Given a string $S$ which is a representation of a number in base $2$ i.e. a string of 0s and 1s, we need to find out the maximum possible value obtainable by erasing exactly one digit. The string's most significant digit is 1. This means $S$ represents a number greater than $0$.

I have a proof. If there is a more short and sweet proof please post it.

Let $S = aXYb$ where, $X$, $Y$ are single digits and $a$, $b$ are the bits to left of $X$ and to right of $Y$ respectively.

Then two important observations.

a. If $X$ = $Y$, we will obtain the same value aXb whether we remove X or Y.

b. We can then represent String S as a sequence of alternating groups of 1's and 0's i.e.

  1. $S = 11..100...011..100...0$, if $S$ ends in zero

  2. $S = 11..100...011..1$, if $S$ ends in one.

Within each group of 1's or 0's, we can remove any of digits of the same digit group and obtain same final value as obtained from observation above. Now, if $N = length(S)$, then our result is of length $N - 1$. We proceed fromthe $(N-1)$th bit(MSB) to the 1st bit(LSB) of resultant string and see if we can set the $i^{th}$ bit. We can have MSB of final result as 1 as the MSB of $S$ is 1. Using similar logic, we won't remove any of digits from the leftmost 1 digit group of $S$. Now consider the next digit of resultant string. We can place a 1 there only if the leftmost 0s group of $S$ is of length 1 since we can remove only one digit. Otherwise, we we will have the bit set to 0. To see that, we can write $S$ as $S = 1...10..01X$. To obtain maximum value, it is easy to see that we need to bring 1 (adjacent to X) to the left. Thus we need to remove a 0 from the lefmost 0 group.

I want to improve my discrete mathematics thinking. Thank you.

  • $\begingroup$ What does erasing a digit mean? Replacing by zero? $\endgroup$ – copper.hat Nov 2 '15 at 18:05
  • $\begingroup$ Let $S=aXb$. Then erasing digit $X$ means resulting string = $ab$. We need to find the lexicographically largest resultant string. $\endgroup$ – nitrogen Nov 2 '15 at 18:08

It’s essentially the same argument, but presented a bit more elegantly.

Suppose that the bit string is $\sigma=1b_1b_2\ldots b_n$. For $k=1,\ldots,n$ let $\sigma_k$ be the bit string that remains when $b_k$ is deleted, and let $\lambda_k$ be the substring of $\sigma$ to the left of $b_k$.

  • If $b_k=b_{k+1}$, clearly $\sigma_k=\sigma_{k+1}$.

  • If $b_k=0$, $b_{k+1}=1$, and $k<\ell$, the first $k+1$ bits of $\sigma_k$ are $\lambda_k1$, while the first $k+1$ bits of $\sigma_\ell$ are $\lambda_k0$, so $\sigma_k>\sigma_\ell$, where the order may be thought of either as lexicographic order or as the ordinary numerical order of the integers represented in binary by the bit strings.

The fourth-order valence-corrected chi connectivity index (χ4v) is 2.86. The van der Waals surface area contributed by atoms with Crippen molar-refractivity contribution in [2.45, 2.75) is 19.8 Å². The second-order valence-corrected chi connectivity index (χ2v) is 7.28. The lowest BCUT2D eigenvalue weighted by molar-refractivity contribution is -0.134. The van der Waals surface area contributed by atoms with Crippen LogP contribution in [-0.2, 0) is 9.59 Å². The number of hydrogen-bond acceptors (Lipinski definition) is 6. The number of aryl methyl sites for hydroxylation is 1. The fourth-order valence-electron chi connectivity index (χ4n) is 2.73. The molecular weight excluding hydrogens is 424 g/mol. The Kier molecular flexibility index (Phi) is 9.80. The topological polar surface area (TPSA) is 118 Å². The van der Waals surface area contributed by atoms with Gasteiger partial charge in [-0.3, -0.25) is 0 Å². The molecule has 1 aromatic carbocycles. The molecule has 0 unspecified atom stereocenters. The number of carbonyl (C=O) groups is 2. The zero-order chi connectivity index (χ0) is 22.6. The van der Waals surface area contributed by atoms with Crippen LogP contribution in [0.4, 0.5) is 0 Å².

• Similarly, if $b_k=1$, $b_{k+1}=0$, and $k<\ell$, the first $k+1$ bits of $\sigma_k$ are $\lambda_k0$, while the first $k+1$ bits of $\sigma_\ell$ are $\lambda_k1$, so $\sigma_k<\sigma_\ell$.

Clearly if all bits of $\sigma$ are $1$, it makes no difference which we remove. Now suppose that $\sigma$ has a zero bit, and let $b_k$ be the leftmost zero bit. The first two points combined show that $\sigma_k\ge\sigma_\ell$ for all $\ell>k$, and the third shows that $\sigma_k>\sigma_\ell$ for all $\ell<k$, so removing the first zero maximizes the resulting string.

  • $\begingroup$ I wish I was able to write such proofs. Such proofs help in thinking very much. You can see that I was not able to express my proof clearly. I think I need more practice. $\endgroup$ – nitrogen Nov 2 '15 at 21:39
  • $\begingroup$ I have got so many problems that I need to express in such a way(but haven't been able to). Some problems are pretty daunting, especially problems employing greedy strategy. $\endgroup$ – nitrogen Nov 2 '15 at 21:42
  • $\begingroup$ @nitrogen: Practice does make a difference: you get to recognize certain patterns, just as you get to recognize patterns of reasoning when you solve a lot of problems. One thing that may help: whenever your argument involves an and so on step, try to find a way to convert that to a recursive construction or a proof by induction. $\endgroup$ – Brian M. Scott Nov 2 '15 at 21:44
  • $\begingroup$ I wish there were teachers like you and people around here at my place. I would try to gain as much as I possibly could. $\endgroup$ – nitrogen Nov 2 '15 at 21:46

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